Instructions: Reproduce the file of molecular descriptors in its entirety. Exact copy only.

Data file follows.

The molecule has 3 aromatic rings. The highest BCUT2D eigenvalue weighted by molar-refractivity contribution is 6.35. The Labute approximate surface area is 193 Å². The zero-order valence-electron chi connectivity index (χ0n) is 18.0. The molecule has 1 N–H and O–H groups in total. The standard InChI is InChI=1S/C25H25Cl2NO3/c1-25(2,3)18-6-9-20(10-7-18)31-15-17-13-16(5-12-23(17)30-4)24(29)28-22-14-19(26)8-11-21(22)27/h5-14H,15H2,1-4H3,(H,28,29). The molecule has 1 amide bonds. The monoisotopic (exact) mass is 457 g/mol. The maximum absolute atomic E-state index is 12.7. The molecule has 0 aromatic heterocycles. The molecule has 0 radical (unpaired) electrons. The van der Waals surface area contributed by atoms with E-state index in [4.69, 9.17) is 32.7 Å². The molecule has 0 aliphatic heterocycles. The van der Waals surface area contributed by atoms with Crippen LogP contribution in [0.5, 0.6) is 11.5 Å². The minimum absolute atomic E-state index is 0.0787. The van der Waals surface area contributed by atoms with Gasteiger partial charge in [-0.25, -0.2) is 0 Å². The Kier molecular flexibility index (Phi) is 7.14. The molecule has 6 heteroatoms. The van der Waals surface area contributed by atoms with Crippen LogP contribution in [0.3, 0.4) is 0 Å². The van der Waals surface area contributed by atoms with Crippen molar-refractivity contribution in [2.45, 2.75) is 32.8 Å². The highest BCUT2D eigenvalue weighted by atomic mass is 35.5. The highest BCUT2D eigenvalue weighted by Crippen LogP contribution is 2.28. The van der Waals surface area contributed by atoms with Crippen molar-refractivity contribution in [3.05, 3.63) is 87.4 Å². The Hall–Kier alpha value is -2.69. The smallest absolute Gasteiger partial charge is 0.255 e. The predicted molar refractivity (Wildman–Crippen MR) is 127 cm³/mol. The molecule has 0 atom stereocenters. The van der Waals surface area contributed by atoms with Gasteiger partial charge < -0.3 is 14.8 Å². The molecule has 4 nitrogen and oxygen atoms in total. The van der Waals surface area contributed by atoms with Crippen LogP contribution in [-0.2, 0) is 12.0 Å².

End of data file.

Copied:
The molecule has 3 aromatic rings. The highest BCUT2D eigenvalue weighted by molar-refractivity contribution is 6.35. The Labute approximate surface area is 193 Å². The zero-order valence-electron chi connectivity index (χ0n) is 18.0. The molecule has 1 N–H and O–H groups in total. The standard InChI is InChI=1S/C25H25Cl2NO3/c1-25(2,3)18-6-9-20(10-7-18)31-15-17-13-16(5-12-23(17)30-4)24(29)28-22-14-19(26)8-11-21(22)27/h5-14H,15H2,1-4H3,(H,28,29). The molecule has 1 amide bonds. The monoisotopic (exact) mass is 457 g/mol. The maximum absolute atomic E-state index is 12.7. The molecule has 0 aromatic heterocycles. The molecule has 0 radical (unpaired) electrons. The van der Waals surface area contributed by atoms with E-state index in [4.69, 9.17) is 32.7 Å². The molecule has 0 aliphatic heterocycles. The van der Waals surface area contributed by atoms with Crippen LogP contribution in [0.5, 0.6) is 11.5 Å². The minimum absolute atomic E-state index is 0.0787. The van der Waals surface area contributed by atoms with Gasteiger partial charge in [-0.25, -0.2) is 0 Å². The Kier molecular flexibility index (Phi) is 7.14. The molecule has 6 heteroatoms. The van der Waals surface area contributed by atoms with Crippen LogP contribution in [0.3, 0.4) is 0 Å². The van der Waals surface area contributed by atoms with Crippen molar-refractivity contribution in [2.45, 2.75) is 32.8 Å². The highest BCUT2D eigenvalue weighted by atomic mass is 35.5. The highest BCUT2D eigenvalue weighted by Crippen LogP contribution is 2.28. The van der Waals surface area contributed by atoms with Crippen molar-refractivity contribution in [3.05, 3.63) is 87.4 Å². The Hall–Kier alpha value is -2.69. The smallest absolute Gasteiger partial charge is 0.255 e. The predicted molar refractivity (Wildman–Crippen MR) is 127 cm³/mol. The molecule has 0 atom stereocenters. The van der Waals surface area contributed by atoms with Gasteiger partial charge < -0.3 is 14.8 Å². The molecule has 4 nitrogen and oxygen atoms in total. The van der Waals surface area contributed by atoms with Crippen LogP contribution in [-0.2, 0) is 12.0 Å².